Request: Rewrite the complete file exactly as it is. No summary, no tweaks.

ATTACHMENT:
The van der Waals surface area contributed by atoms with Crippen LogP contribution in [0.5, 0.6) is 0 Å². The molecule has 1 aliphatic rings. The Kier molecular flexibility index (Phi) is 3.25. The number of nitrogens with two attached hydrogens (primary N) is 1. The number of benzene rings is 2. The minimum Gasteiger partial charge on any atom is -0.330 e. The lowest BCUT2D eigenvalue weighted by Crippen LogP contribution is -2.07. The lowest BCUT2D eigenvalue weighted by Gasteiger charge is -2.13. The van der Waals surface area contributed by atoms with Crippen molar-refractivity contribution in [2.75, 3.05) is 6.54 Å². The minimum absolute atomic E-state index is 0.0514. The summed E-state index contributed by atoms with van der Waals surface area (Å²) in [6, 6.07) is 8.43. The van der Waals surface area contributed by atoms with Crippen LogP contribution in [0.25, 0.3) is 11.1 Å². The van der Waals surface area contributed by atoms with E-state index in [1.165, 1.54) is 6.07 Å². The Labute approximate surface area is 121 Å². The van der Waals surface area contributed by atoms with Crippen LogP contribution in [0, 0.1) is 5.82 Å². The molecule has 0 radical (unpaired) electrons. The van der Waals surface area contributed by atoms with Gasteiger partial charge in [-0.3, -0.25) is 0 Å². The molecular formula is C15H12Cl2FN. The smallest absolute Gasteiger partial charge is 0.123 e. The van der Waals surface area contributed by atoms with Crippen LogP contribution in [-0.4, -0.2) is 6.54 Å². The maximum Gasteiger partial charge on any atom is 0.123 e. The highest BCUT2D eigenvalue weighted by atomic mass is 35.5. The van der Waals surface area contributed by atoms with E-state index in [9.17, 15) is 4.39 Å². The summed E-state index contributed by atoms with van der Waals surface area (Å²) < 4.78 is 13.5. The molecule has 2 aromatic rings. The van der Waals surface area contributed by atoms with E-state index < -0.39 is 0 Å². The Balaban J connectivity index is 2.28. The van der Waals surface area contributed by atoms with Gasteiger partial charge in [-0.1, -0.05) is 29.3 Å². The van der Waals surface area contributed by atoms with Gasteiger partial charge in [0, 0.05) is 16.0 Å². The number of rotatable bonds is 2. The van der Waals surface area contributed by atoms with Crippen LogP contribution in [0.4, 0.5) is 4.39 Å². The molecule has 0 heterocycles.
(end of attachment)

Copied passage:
The van der Waals surface area contributed by atoms with Crippen LogP contribution in [0.5, 0.6) is 0 Å². The molecule has 1 aliphatic rings. The Kier molecular flexibility index (Phi) is 3.25. The number of nitrogens with two attached hydrogens (primary N) is 1. The number of benzene rings is 2. The minimum Gasteiger partial charge on any atom is -0.330 e. The lowest BCUT2D eigenvalue weighted by Crippen LogP contribution is -2.07. The lowest BCUT2D eigenvalue weighted by Gasteiger charge is -2.13. The van der Waals surface area contributed by atoms with Crippen molar-refractivity contribution in [2.75, 3.05) is 6.54 Å². The minimum absolute atomic E-state index is 0.0514. The summed E-state index contributed by atoms with van der Waals surface area (Å²) in [6, 6.07) is 8.43. The van der Waals surface area contributed by atoms with Crippen LogP contribution in [0.25, 0.3) is 11.1 Å². The van der Waals surface area contributed by atoms with E-state index in [1.165, 1.54) is 6.07 Å². The Labute approximate surface area is 121 Å². The van der Waals surface area contributed by atoms with Crippen LogP contribution in [0, 0.1) is 5.82 Å². The molecule has 0 radical (unpaired) electrons. The van der Waals surface area contributed by atoms with Gasteiger partial charge in [-0.3, -0.25) is 0 Å². The molecular formula is C15H12Cl2FN. The smallest absolute Gasteiger partial charge is 0.123 e. The van der Waals surface area contributed by atoms with Crippen LogP contribution in [-0.4, -0.2) is 6.54 Å². The maximum Gasteiger partial charge on any atom is 0.123 e. The highest BCUT2D eigenvalue weighted by atomic mass is 35.5. The van der Waals surface area contributed by atoms with E-state index in [9.17, 15) is 4.39 Å². The summed E-state index contributed by atoms with van der Waals surface area (Å²) < 4.78 is 13.5. The molecule has 2 aromatic rings. The van der Waals surface area contributed by atoms with E-state index < -0.39 is 0 Å². The Balaban J connectivity index is 2.28. The van der Waals surface area contributed by atoms with Gasteiger partial charge in [-0.1, -0.05) is 29.3 Å². The van der Waals surface area contributed by atoms with Gasteiger partial charge in [0, 0.05) is 16.0 Å². The number of rotatable bonds is 2. The van der Waals surface area contributed by atoms with Crippen LogP contribution in [0.4, 0.5) is 4.39 Å². The molecule has 0 heterocycles.